Q You were one of the first people to speak out publicly about the Berkshire Museum's plans to sell its artwork to raise money. Why did you decide to take a stand by writing an opinion article in The Eagle so soon after the plan was announced? Were you surprised at the reaction against the idea that your piece created?
A It obviously, clearly, touched a chord that many people felt. I can't comment or understand or know what other people were feeling other than it affirmed the affection that people have for our museums and our community, for Rockwell, and for the Berkshire Museum.
I had no expectations. I had a deep passionate belief about it, which I expressed. I think there are times in one's life where you have to speak your truth, and that's a part of leadership, representing the truth as you see it.
Q How did you get involved in the formation of 1Berkshire?
A My involvement and engagement first began with Berkshire Creative. We worked together to help people understand that the creative economy was an economic development force. ... We really wanted to shift the paradigm that the arts community weren't just charities looking for support — they were actually driving business.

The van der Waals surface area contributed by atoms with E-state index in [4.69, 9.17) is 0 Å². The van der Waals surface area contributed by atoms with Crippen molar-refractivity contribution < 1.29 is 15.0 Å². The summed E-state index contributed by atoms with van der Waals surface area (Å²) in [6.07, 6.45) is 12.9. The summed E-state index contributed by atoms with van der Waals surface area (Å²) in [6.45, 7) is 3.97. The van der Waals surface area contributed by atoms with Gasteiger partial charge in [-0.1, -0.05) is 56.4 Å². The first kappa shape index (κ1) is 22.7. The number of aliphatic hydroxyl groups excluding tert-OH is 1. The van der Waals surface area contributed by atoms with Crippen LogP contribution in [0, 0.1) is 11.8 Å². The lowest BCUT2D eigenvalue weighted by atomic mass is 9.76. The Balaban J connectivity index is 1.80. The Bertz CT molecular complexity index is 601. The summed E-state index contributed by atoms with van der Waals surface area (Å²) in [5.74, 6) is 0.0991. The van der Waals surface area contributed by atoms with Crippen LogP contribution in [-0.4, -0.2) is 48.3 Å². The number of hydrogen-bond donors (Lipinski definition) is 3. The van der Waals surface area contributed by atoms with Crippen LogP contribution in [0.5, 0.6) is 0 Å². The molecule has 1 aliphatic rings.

Q How did you get the rest of the business community to take you seriously?
A I think when the data was assembled with the number of jobs, the economic drivers of those jobs, and the understanding that these creative workers existed in what one would think of as the traditional business community ... it was a compelling story, and the data was real. Business leaders, I think, really took note and really understood this was the area of the economy that needed to be invested in and be at the table for planning.
Q If you hadn't worked at the museum what would you have done?
A A visit to the U.N. in my junior high school years inspired me to be an ambassador or a diplomat, or as I thought at the time, a translator. But languages didn't prove to be my forte.
Q With your work at the museum, you're kind of doing diplomacy now.
A I feel I have the best of both worlds. That we're able to use art for diplomacy to represent this nation, to represent the ideals of this country, not only our civic ideals and our freedoms, but also our human values that are so deeply present in Rockwell's work and the other illustrators that we present. I'd like to think that I'm an art ambassador.